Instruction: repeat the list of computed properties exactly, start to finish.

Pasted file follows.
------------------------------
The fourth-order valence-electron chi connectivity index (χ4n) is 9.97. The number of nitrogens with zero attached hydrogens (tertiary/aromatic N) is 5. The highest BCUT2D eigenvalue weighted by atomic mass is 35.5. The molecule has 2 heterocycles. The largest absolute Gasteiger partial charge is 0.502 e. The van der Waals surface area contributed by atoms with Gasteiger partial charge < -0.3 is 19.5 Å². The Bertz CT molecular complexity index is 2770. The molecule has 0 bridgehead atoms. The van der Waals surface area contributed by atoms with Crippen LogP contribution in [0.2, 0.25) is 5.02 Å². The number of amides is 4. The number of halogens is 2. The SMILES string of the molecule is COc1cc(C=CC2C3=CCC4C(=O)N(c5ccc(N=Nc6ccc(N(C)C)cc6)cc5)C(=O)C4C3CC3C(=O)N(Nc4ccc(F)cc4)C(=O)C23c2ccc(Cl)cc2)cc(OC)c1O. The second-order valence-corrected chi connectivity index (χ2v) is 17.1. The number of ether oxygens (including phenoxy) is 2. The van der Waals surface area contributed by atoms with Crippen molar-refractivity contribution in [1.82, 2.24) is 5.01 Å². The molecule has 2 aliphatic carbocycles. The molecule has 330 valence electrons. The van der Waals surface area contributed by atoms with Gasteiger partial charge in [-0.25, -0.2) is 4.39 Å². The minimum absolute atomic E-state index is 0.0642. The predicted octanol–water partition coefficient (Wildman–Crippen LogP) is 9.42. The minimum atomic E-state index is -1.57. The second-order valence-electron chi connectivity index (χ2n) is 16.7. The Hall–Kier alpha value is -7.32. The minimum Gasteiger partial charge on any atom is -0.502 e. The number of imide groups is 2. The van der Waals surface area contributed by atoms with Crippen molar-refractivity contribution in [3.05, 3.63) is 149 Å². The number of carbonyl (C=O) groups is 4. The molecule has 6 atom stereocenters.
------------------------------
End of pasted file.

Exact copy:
The fourth-order valence-electron chi connectivity index (χ4n) is 9.97. The number of nitrogens with zero attached hydrogens (tertiary/aromatic N) is 5. The highest BCUT2D eigenvalue weighted by atomic mass is 35.5. The molecule has 2 heterocycles. The largest absolute Gasteiger partial charge is 0.502 e. The van der Waals surface area contributed by atoms with Gasteiger partial charge < -0.3 is 19.5 Å². The Bertz CT molecular complexity index is 2770. The molecule has 0 bridgehead atoms. The van der Waals surface area contributed by atoms with Crippen LogP contribution in [0.2, 0.25) is 5.02 Å². The number of amides is 4. The number of halogens is 2. The SMILES string of the molecule is COc1cc(C=CC2C3=CCC4C(=O)N(c5ccc(N=Nc6ccc(N(C)C)cc6)cc5)C(=O)C4C3CC3C(=O)N(Nc4ccc(F)cc4)C(=O)C23c2ccc(Cl)cc2)cc(OC)c1O. The second-order valence-corrected chi connectivity index (χ2v) is 17.1. The number of ether oxygens (including phenoxy) is 2. The van der Waals surface area contributed by atoms with Crippen molar-refractivity contribution in [1.82, 2.24) is 5.01 Å². The molecule has 2 aliphatic carbocycles. The molecule has 330 valence electrons. The van der Waals surface area contributed by atoms with Gasteiger partial charge in [-0.25, -0.2) is 4.39 Å². The minimum absolute atomic E-state index is 0.0642. The predicted octanol–water partition coefficient (Wildman–Crippen LogP) is 9.42. The minimum atomic E-state index is -1.57. The second-order valence-electron chi connectivity index (χ2n) is 16.7. The Hall–Kier alpha value is -7.32. The minimum Gasteiger partial charge on any atom is -0.502 e. The number of imide groups is 2. The van der Waals surface area contributed by atoms with Crippen molar-refractivity contribution in [3.05, 3.63) is 149 Å². The number of carbonyl (C=O) groups is 4. The molecule has 6 atom stereocenters.